Halogenated Flame Retardants The products containing both halogen and phosphorus are discussed under Phosphorus. Brominated products have their own section because they are the largest category of flame retardants.

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The mode of action of halogenated flame retardants is often described as proceeding with the production of hydrogen halide (or, in the presence of antimony oxide, antimony trihalide), which enters the flame zone and serves as a flame inhibitor. Part of this flame inhibition is generally believed to result from the scavenging of free hydrogen atoms, which are responsible for the rate-controlling chain branching steps in flame chemistry; however another part of the mode of action appears to be physical dilution, heat capacity, and endothermicity (25,26).

Chlorine-Containing Flame Retardants. Chloroparaffins. These range from pourable liquids to waxes to rather high melting solids, depending on the chain length of the paraffin and the level of chlorination. The liquid lower chlorinated ones are mainly of interest in metal cutting formulations. Some highly chlorinated liquid chloroparaffins are used in PVC and elastomers to function as secondary plasticizers and as flame retardants. A wide range of chloroparaffins is available from Dover Chemical Co. At or above 70% chlorine content, the materials are solids with softening temperatures from 103 to 160◦ C. These are useful as flame-retardant additives particularly for polyolefins, rubber, paints and adhesives. A typical formula for meeting UL 94 V-0 with polyethylene uses 20–24% chloroparaffin and 8–10% antimony oxide (27). Above the 13-carbon chain length, the toxicological characteristics of the long-chain chloroparaffins [63449-39-8] is very favorable.

Polycyclic Chlorohydrocarbon (DECHLORANE PLUS) [13560-89-9]. There is only one commercial additive flame retardant in this group, Oxychem’s DECHLORANE PLUS, which is a polycyclic chlorohydrocarbon of the structure

in which all of the chlorine atoms are so positioned that dehydrochlorination cannot readily occur. Thus, the molecule is thermally very stable. It was originally developed for polyethylene and other polyolefins, and is still used to some extent in those applications, but its use in polyamide 6,6 has become more important. DECHLORANE PLUS can be synergized by antimony oxide, but better results including lower smoke levels are achieved by use of some iron oxide as synergist or as cosynergist with antimony oxide (28). Chlorendic Anhydride (HET Anhydride) [115-27-5]. This compound is the Diels–Alder adduct of hexachlorocyclopentadiene and maleic anhydride, having the following structure:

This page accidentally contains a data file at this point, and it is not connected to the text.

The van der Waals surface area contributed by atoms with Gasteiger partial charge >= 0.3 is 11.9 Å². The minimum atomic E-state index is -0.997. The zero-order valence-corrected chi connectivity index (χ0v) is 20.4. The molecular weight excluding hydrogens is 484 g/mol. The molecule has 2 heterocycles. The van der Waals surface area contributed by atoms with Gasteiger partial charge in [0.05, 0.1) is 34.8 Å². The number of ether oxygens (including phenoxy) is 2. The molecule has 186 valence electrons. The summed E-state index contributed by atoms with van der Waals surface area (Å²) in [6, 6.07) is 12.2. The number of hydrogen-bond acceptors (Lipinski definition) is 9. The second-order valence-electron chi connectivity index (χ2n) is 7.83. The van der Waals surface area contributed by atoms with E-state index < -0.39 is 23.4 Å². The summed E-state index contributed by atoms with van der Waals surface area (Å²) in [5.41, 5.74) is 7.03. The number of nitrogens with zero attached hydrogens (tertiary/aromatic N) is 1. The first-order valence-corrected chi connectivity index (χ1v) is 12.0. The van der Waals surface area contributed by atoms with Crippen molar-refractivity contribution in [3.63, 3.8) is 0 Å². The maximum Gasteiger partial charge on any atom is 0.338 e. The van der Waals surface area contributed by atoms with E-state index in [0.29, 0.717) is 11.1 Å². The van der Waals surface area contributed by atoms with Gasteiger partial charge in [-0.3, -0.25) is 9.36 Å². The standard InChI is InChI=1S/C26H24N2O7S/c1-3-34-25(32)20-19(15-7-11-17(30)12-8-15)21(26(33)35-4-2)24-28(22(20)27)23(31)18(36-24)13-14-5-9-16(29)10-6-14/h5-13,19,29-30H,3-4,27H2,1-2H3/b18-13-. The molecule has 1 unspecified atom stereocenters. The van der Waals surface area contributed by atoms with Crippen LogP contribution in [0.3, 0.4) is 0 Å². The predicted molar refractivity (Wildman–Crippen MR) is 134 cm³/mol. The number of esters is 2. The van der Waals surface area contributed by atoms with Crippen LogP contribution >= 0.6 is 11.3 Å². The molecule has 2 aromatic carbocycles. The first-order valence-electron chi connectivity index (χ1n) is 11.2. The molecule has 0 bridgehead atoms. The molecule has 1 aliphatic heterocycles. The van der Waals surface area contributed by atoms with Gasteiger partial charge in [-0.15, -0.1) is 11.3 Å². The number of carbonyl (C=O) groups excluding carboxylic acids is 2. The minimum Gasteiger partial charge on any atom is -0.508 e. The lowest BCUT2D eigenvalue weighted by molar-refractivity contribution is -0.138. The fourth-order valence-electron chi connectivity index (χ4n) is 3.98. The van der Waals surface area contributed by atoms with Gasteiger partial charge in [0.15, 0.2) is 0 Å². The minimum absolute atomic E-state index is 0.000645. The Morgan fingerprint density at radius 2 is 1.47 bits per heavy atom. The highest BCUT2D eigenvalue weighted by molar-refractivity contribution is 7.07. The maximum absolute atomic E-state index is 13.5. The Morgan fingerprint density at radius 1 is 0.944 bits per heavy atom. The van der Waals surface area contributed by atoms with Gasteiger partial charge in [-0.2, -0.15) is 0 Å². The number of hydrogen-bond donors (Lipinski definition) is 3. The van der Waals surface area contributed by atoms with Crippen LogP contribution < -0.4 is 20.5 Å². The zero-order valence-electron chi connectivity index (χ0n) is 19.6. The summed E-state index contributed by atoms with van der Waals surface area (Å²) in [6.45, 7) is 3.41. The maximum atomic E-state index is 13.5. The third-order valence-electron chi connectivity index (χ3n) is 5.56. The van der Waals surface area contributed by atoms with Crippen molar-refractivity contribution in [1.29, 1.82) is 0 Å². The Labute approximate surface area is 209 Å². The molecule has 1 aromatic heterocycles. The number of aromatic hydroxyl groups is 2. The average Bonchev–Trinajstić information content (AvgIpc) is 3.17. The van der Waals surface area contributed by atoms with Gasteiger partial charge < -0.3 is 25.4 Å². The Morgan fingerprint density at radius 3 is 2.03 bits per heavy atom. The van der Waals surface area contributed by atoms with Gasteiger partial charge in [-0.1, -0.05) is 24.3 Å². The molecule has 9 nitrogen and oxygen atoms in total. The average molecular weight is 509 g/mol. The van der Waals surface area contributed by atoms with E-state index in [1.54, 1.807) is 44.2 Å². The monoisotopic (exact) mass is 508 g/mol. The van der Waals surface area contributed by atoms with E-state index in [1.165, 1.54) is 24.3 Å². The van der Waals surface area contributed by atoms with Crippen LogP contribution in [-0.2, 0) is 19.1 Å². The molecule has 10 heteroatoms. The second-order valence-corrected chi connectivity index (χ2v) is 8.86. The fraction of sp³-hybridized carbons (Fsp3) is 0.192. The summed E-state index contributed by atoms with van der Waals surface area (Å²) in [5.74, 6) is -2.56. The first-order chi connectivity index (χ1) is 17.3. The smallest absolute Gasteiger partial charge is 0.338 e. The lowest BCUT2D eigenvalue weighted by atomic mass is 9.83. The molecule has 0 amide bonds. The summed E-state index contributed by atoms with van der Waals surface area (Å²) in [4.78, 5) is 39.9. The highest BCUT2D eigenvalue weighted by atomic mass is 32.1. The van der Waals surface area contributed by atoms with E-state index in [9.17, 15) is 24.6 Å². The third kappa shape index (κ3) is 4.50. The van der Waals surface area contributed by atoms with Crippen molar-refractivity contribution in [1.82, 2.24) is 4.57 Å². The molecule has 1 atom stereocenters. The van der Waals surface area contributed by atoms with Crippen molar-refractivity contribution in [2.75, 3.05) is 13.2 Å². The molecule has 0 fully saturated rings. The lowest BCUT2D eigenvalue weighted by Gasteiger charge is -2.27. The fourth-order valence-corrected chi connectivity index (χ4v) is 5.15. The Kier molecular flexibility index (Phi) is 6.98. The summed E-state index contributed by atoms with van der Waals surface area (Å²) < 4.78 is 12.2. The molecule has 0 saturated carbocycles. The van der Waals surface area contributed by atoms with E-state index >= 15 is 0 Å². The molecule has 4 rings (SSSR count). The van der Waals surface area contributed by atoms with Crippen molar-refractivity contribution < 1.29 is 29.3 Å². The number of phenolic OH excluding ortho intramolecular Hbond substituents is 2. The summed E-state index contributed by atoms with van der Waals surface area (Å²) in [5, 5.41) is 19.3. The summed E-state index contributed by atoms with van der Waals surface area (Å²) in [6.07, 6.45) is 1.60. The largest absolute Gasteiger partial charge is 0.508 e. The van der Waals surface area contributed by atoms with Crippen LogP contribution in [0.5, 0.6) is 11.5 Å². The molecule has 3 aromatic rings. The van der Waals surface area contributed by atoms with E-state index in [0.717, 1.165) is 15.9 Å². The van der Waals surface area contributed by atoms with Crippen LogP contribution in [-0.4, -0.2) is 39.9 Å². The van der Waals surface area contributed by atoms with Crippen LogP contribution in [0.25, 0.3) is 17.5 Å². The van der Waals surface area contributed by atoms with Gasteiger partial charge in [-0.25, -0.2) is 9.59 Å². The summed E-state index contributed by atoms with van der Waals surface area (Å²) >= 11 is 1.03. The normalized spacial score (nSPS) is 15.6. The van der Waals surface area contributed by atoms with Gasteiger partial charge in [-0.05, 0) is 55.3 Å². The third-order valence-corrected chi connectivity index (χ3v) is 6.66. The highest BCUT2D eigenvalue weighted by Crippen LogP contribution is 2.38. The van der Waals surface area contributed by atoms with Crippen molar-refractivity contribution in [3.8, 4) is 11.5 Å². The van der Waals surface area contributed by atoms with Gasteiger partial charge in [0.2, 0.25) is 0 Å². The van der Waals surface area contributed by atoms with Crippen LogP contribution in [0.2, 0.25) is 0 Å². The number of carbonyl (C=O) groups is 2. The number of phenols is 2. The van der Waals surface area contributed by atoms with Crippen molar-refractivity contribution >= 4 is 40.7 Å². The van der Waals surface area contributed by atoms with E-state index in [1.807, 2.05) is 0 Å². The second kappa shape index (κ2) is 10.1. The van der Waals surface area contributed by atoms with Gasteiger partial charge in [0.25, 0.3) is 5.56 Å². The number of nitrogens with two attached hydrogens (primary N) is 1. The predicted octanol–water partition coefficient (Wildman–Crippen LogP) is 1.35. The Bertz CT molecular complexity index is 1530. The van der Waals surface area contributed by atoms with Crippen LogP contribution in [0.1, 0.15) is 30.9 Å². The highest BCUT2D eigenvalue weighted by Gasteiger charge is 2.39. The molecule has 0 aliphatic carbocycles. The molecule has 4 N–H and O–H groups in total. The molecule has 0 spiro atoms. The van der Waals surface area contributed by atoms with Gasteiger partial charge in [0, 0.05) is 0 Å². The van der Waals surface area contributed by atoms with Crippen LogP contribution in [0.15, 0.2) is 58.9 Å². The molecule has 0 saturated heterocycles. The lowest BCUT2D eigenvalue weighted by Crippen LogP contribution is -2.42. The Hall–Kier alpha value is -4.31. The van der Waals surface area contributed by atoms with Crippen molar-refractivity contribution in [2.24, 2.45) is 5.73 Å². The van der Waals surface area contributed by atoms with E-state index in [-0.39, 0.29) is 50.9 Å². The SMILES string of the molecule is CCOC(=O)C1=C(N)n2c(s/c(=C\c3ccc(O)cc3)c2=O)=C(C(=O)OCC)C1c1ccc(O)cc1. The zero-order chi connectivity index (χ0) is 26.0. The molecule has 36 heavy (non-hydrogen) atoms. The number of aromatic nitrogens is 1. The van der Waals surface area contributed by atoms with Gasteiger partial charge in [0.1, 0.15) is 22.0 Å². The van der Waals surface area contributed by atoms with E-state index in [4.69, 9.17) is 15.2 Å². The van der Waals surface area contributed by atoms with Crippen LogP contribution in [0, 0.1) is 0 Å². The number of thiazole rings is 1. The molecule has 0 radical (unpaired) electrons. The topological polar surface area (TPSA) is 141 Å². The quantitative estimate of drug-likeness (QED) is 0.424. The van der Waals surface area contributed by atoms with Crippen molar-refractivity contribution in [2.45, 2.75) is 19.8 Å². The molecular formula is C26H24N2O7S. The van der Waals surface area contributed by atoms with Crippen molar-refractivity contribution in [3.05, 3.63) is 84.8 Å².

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It has been used since the 1960s as a component of unsaturated polyester resins, where it imparts, besides flame retardancy, an enhanced degree of corrosion resistance (solvent resistance) and thus resins made from it are useful for industrial vessels and ducts.

Brominated Flame Retardants This is the largest flame retardant category, in terms of economic value. At present, the leading US sources are Great Lakes Chemical Co. and Albemarle, both of whom have access to the warm bromine-rich brine found in Arkansas, and an Israeli producer, Dead Sea Bromine Group (DSBG), using the bromine-rich Dead Sea brine. Recently, these American producers have also begun to use bromine from the Dead Sea. Overviews of the usage of brominated flame retardants and the environmental aspects are available (29,30).

Additive Brominated Flame Retardants. Hexabromocyclododecane [25637-99-4]. This product is a solid mixture

(31,32) of stereoisomers, mp about 175–195◦ C. It is available from Great Lakes, Albemarle, and DSBG. The main application is in expanded polystyrene foam. It is generally used without antimony oxide, and allows for the melt-flow mode of extinguishment in addition to quenching the flame by evolved hydrogen bromide. It may be synergized with a small amount of a peroxide or other free-radical generator which probably work by degrading the polymer under fire-exposure conditions, thus aiding extinguishment by dripping. A heat-stabilized grade (32) can also be used in polypropylene to reach UL 94 V-2 ratings such as for building/construction applications in pipe, lamp sockets, and stadium seats. Hexabromocyclododecane is also useful in textile flame-retardant backcoating, in combination with antimony oxide and a binder. A recent review for the CPSC by a toxicology panel gave a favorable report to this use (33). Pentabromodiphenyl Ether [32534-81-9]. This is a very viscous liquid or low melting solid, mp